Globalization, the Problem of War, and Normative Issues
Defining Globalization and the Importance of Global Studies
In this essay I wish to address the connection of globalization to normative issues. Before doing so, I need to review the issue of defining globalization and to indicate the emergence of Global Studies as central to the understanding of globalization.
The terms ‘globalization’ and ‘anti-globalization’ are used in such a variety of ways that an effort at understanding and assessing these processes is difficult (Gay 2008a, 2008b). Consider the various ways these terms are used. Some who call themselves globalists and some who call themselves anti-globalists view environmentalism and democracy positively. At the same time, some who call themselves globalists and some who call themselves anti-globalists view capitalism and militarism negatively. Furthermore, some globalists and some anti-globalists view globalism as continuous with modernity, while other globalists and anti-globalists regard it as breaking from modernity.
Historically, discussion of issues related to globalism has been explicit for about fifty years. Since the 1960s concepts of ecology, ecological crises, global problems of modernity, globalization, anti-globalization, and so forth have been widely used in scientific and political discourse. These discussions make clear that globalism concerns far more than merely how capitalism has impacted the entire planet economically. Globalism is also closely connected to concerns about the environment and human rights.
Four basic positions have emerged in relation to globalization. First, some supporters of globalism present it as being or as capable of being humane. Second, some critics of globalism, whether they call themselves anti-globalists, favor a grassroots process working from below rather than the elitist globalism that has been imposed from above. Third, many scholars, regardless of whether they support globalism, concede that the future of globalism is indeterminate. Fourth, some scholars, regardless of whether they support globalism, advocate a disciplinary approach for understanding and assessing globalism.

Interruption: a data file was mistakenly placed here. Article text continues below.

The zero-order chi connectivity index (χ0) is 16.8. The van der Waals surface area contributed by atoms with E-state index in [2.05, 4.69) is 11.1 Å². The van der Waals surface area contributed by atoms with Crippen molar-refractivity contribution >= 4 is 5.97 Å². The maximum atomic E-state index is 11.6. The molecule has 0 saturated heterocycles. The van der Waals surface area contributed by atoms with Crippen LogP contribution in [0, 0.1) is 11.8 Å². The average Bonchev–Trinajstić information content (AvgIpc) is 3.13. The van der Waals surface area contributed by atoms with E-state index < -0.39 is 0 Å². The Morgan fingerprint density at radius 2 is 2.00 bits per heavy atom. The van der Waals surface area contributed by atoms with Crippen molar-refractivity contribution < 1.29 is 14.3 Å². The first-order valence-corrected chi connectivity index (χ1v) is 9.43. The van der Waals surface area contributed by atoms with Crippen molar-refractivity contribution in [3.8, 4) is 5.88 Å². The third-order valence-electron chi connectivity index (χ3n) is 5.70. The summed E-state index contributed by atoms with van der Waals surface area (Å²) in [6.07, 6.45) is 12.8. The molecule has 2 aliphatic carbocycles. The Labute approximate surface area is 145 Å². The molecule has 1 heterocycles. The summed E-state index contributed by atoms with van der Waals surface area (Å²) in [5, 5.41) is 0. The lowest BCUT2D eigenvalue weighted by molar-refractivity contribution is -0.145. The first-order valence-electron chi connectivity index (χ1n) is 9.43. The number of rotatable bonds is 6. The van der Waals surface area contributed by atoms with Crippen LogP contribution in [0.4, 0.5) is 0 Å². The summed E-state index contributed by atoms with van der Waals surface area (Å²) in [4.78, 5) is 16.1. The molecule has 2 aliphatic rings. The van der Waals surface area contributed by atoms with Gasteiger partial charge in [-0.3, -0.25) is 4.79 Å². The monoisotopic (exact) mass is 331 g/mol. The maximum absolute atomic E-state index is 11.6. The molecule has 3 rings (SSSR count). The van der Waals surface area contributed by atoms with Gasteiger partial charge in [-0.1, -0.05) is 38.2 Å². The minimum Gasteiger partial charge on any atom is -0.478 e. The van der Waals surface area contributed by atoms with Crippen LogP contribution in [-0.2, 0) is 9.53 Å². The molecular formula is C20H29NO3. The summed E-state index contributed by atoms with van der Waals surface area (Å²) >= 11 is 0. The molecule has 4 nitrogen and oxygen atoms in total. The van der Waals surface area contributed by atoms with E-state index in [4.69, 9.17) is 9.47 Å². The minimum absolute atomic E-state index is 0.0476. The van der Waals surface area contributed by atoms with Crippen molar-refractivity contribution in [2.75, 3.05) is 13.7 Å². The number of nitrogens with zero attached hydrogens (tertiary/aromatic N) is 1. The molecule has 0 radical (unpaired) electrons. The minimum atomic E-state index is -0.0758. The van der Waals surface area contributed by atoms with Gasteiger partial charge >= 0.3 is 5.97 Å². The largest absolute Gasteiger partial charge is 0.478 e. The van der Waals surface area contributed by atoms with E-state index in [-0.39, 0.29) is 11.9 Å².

Both globalism and anti-globalism need to be distinguished from the more recent term ‘alter-globalization’. Alter-globalization or alternative globalization (or alter-mondialization from the French alter-mondialisme – sometimes translated into English as alter-mondialism or alter-mondialization) refers to the position that affirms global cooperation and interaction but opposes the negative consequences of economic globalization. Alter-globalization views economic globalization as insufficiently oriented to such human values connected with the environment, economic justice, and protection of human rights and the rights of labor and indigenous cultures. Since they support involvement on a global scale, alter-globalists typically do not like to be labeled as ‘anti-globalists’. Their opposition is not to economic globalization in general; instead, they are opposed in particular to the type of neo-liberal globalization that favors the developing world at the expense of the less developed world. In this regard, they often are opposed to the position of the World Trade Organization (WTO), the World Bank, and the International Monetary Fund (IMF). The origin of the alter-globalization movement is often linked to the protest in 1999 to the World Trade Organization Ministerial Conference in Seattle, Washington (USA). The aim is to protect those afflicted by the selfish acts of global corporations. They oppose the exploitation of labor and the outsourcing of jobs to foreign nations. They have an online link at The Independent Media Center (see:...
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